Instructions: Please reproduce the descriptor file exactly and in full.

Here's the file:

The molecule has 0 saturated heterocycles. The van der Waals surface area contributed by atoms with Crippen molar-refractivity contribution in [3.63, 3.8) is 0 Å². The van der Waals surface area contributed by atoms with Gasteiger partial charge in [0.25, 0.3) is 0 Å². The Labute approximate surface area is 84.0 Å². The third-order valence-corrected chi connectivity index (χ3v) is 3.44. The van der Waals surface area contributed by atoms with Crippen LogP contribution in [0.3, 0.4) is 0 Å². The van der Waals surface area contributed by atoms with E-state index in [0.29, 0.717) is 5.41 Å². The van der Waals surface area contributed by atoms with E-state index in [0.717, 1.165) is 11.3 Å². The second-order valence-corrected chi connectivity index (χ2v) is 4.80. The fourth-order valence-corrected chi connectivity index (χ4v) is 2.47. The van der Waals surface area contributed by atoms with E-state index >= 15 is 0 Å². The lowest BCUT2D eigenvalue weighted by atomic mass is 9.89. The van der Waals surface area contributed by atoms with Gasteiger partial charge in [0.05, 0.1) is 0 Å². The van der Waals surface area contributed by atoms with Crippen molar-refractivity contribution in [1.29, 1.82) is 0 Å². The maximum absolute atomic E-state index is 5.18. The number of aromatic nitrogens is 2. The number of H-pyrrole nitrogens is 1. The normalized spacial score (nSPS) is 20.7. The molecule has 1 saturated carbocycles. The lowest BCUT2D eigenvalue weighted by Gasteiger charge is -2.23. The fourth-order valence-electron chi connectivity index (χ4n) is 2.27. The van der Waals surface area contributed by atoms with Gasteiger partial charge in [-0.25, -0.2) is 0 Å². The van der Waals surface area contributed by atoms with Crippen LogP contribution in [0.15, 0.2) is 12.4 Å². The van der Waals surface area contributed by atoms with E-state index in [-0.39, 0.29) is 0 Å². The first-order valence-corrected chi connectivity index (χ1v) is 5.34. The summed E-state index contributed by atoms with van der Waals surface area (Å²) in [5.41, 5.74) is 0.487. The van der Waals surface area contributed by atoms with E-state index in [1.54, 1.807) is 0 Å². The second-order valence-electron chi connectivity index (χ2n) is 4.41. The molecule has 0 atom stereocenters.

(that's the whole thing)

The molecule has 0 saturated heterocycles. The van der Waals surface area contributed by atoms with Crippen molar-refractivity contribution in [3.63, 3.8) is 0 Å². The van der Waals surface area contributed by atoms with Gasteiger partial charge in [0.25, 0.3) is 0 Å². The Labute approximate surface area is 84.0 Å². The third-order valence-corrected chi connectivity index (χ3v) is 3.44. The van der Waals surface area contributed by atoms with Crippen LogP contribution in [0.3, 0.4) is 0 Å². The van der Waals surface area contributed by atoms with E-state index in [0.29, 0.717) is 5.41 Å². The van der Waals surface area contributed by atoms with E-state index in [0.717, 1.165) is 11.3 Å². The second-order valence-corrected chi connectivity index (χ2v) is 4.80. The fourth-order valence-corrected chi connectivity index (χ4v) is 2.47. The van der Waals surface area contributed by atoms with E-state index >= 15 is 0 Å². The lowest BCUT2D eigenvalue weighted by atomic mass is 9.89. The van der Waals surface area contributed by atoms with Gasteiger partial charge in [0.05, 0.1) is 0 Å². The van der Waals surface area contributed by atoms with Crippen molar-refractivity contribution in [1.29, 1.82) is 0 Å². The maximum absolute atomic E-state index is 5.18. The number of aromatic nitrogens is 2. The number of H-pyrrole nitrogens is 1. The normalized spacial score (nSPS) is 20.7. The molecule has 1 saturated carbocycles. The lowest BCUT2D eigenvalue weighted by Gasteiger charge is -2.23. The fourth-order valence-electron chi connectivity index (χ4n) is 2.27. The van der Waals surface area contributed by atoms with Gasteiger partial charge in [-0.25, -0.2) is 0 Å². The van der Waals surface area contributed by atoms with Crippen LogP contribution in [0.15, 0.2) is 12.4 Å². The van der Waals surface area contributed by atoms with E-state index in [-0.39, 0.29) is 0 Å². The first-order valence-corrected chi connectivity index (χ1v) is 5.34. The summed E-state index contributed by atoms with van der Waals surface area (Å²) in [5.41, 5.74) is 0.487. The van der Waals surface area contributed by atoms with E-state index in [1.54, 1.807) is 0 Å². The second-order valence-electron chi connectivity index (χ2n) is 4.41. The molecule has 0 atom stereocenters.